Sirdar Ikbal Ali Shah

Image courtesy of the Idries Shah Foundation

By Esme Allman

Sirdar Ikbal Ali Shah was an Afghani-Indian, who attended Edinburgh University to study medicine in the late 1910s. Ali Shah was from a well-known Afghan family whose very presence at Edinburgh challenged proto-Orientalist ideas embedded in colonial British imagination and thought. He wrote extensively as part of The Student newspaper and Cosmopolitan journal acknowledging the war effort of the South Asian diaspora in the U.K. Ali Shah represents the intriguing stories of those moving through colonial spaces allowing an insight into the overlap of race, religion and education in a colonial context.

Ali Shah’s family history represents the extent of British-colonial engagements with the Middle East and Asia, spanning across the nineteenth and twentieth century. Ali Shah’s family were afforded territory by the British in northern India after being forced to flee from Afghanistan during the 1842 Anglo-Afghan War (Shah, 2018). The region, called Sardhana, was where Ikbal Ali Shah was born in either 1894 or 1895. He was raised in Sardhana, where his family oversaw the operation of the region. He was subsequently educated in Britain in the early 1900s and, after a family friend suggested Ali Shah should be educated in Scotland, arrived at University of Edinburgh during World War One to study medicine.

An active member of the student community

Once Ikbal arrived in Edinburgh he was an active member of the student community, writing frequently in student publications from his perspective as an Indian-Afghan. In a 1918 Memorial edition of The Student he honours the Indian students who, mobilised under the Ambulance Corps, were sent across Britain to aid the war effort. His time at Edinburgh was characterised against the backdrop of war and his position as a racialised Easterner. Ali Shah’s presence at the University of Edinburgh embodied the interactions between people, all of whom were impacted by colonialism to varying degrees. Whilst there was a hyper-visibility attached to Ali Shah because of his race and ethnicity, it is also noted he was ‘was very intrigued that the Occidentals with whom he found himself knew nothing of his culture’ (Shah, 2018).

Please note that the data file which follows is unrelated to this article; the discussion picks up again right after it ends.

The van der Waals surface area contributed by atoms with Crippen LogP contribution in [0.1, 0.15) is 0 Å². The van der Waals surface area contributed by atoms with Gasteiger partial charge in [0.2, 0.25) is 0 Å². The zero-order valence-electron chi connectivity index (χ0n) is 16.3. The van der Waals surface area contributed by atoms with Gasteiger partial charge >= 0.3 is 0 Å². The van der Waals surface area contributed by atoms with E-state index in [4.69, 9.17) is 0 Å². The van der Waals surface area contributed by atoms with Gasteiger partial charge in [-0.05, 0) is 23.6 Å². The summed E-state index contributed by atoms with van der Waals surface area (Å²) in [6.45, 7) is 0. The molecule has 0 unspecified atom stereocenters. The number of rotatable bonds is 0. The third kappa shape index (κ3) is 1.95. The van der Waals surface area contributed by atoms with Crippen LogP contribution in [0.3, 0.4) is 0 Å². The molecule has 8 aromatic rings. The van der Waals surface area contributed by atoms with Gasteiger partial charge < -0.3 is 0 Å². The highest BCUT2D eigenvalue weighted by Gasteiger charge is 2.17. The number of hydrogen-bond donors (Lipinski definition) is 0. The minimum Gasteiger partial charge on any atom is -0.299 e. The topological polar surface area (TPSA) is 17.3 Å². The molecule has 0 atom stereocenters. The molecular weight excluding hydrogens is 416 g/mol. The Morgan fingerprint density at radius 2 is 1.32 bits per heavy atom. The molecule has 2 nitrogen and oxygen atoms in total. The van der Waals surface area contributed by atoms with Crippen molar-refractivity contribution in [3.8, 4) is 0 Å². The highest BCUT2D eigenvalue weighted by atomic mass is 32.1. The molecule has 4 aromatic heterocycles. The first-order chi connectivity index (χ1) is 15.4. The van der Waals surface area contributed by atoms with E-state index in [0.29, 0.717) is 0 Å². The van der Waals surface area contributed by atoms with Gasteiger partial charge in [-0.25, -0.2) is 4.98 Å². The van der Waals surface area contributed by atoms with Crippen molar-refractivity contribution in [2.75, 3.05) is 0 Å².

In 1917, whilst still in Edinburgh Ali Shah met Elizabeth Louise MacKenzie at a fundraiser for wounded soldiers (Shah, 2018). MacKenzie was from a well-to-do Scottish family and her parents struggled greatly with the prospect of her marrying Ali Shah. Despite their wishes, the couple fell in love and married. MacKenzie, also known as Morag Murray Abdullah, wrote a novel titled My Khyber Marriage, detailing the symbolism attached to her love affair with her husband as a meeting of East and West.

T.A. Hasseler argues that ‘Abdullah inhabits a complicated gendered position from which she calls upon a creative and complex form of troping that enables her to articulate her accountability to both her Western colonial and Eastern matrimonial alliances’ (Hasseler, 2000, p71). This quote encapsulates the way colonial spaces gendered and racialised those moving through it, forcing a constant negotiation of individual identity and collective allegiances by both MacKenzie and Ali Shah (although in very different ways). Their marriage and subsequent travels reflected the various ways imperial spaces complicated personal relationships, creating circumstances where the most mundane of actions defied social norms and expectations.